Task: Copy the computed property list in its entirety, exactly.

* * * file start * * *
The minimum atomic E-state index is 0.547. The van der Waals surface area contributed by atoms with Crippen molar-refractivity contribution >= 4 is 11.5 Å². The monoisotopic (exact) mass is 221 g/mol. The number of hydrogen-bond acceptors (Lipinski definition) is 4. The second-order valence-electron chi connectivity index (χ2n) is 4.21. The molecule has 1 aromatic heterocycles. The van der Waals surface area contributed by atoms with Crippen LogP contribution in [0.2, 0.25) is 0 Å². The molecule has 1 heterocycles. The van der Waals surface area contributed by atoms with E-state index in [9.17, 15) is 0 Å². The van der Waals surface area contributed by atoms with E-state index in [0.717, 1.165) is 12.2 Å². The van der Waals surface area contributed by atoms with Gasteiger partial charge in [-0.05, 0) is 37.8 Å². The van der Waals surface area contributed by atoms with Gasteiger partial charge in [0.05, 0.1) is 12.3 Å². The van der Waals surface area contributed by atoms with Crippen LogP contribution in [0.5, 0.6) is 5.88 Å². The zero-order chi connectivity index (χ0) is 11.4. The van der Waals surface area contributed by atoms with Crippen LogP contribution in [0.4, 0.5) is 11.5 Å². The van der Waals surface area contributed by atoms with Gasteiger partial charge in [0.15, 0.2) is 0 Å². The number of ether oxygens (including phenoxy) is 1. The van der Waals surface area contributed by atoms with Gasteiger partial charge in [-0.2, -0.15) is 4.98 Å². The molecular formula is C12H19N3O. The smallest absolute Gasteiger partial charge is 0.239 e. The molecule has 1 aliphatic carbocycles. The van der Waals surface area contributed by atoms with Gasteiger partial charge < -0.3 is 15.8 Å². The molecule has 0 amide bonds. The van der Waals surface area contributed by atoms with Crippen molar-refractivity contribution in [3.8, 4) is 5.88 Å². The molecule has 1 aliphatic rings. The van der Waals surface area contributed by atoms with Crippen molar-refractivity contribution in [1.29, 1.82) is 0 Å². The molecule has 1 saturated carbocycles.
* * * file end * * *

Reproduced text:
The minimum atomic E-state index is 0.547. The van der Waals surface area contributed by atoms with Crippen molar-refractivity contribution >= 4 is 11.5 Å². The monoisotopic (exact) mass is 221 g/mol. The number of hydrogen-bond acceptors (Lipinski definition) is 4. The second-order valence-electron chi connectivity index (χ2n) is 4.21. The molecule has 1 aromatic heterocycles. The van der Waals surface area contributed by atoms with Crippen LogP contribution in [0.2, 0.25) is 0 Å². The molecule has 1 heterocycles. The van der Waals surface area contributed by atoms with E-state index in [9.17, 15) is 0 Å². The van der Waals surface area contributed by atoms with E-state index in [0.717, 1.165) is 12.2 Å². The van der Waals surface area contributed by atoms with Gasteiger partial charge in [-0.05, 0) is 37.8 Å². The van der Waals surface area contributed by atoms with Gasteiger partial charge in [0.05, 0.1) is 12.3 Å². The van der Waals surface area contributed by atoms with Crippen LogP contribution in [0.5, 0.6) is 5.88 Å². The zero-order chi connectivity index (χ0) is 11.4. The van der Waals surface area contributed by atoms with Crippen LogP contribution in [0.4, 0.5) is 11.5 Å². The van der Waals surface area contributed by atoms with Gasteiger partial charge in [0.15, 0.2) is 0 Å². The number of ether oxygens (including phenoxy) is 1. The van der Waals surface area contributed by atoms with Gasteiger partial charge in [-0.2, -0.15) is 4.98 Å². The molecular formula is C12H19N3O. The smallest absolute Gasteiger partial charge is 0.239 e. The molecule has 1 aliphatic carbocycles. The van der Waals surface area contributed by atoms with Gasteiger partial charge < -0.3 is 15.8 Å². The molecule has 0 amide bonds. The van der Waals surface area contributed by atoms with Crippen molar-refractivity contribution in [3.8, 4) is 5.88 Å². The molecule has 1 aliphatic rings. The van der Waals surface area contributed by atoms with Crippen molar-refractivity contribution in [1.29, 1.82) is 0 Å². The molecule has 1 saturated carbocycles.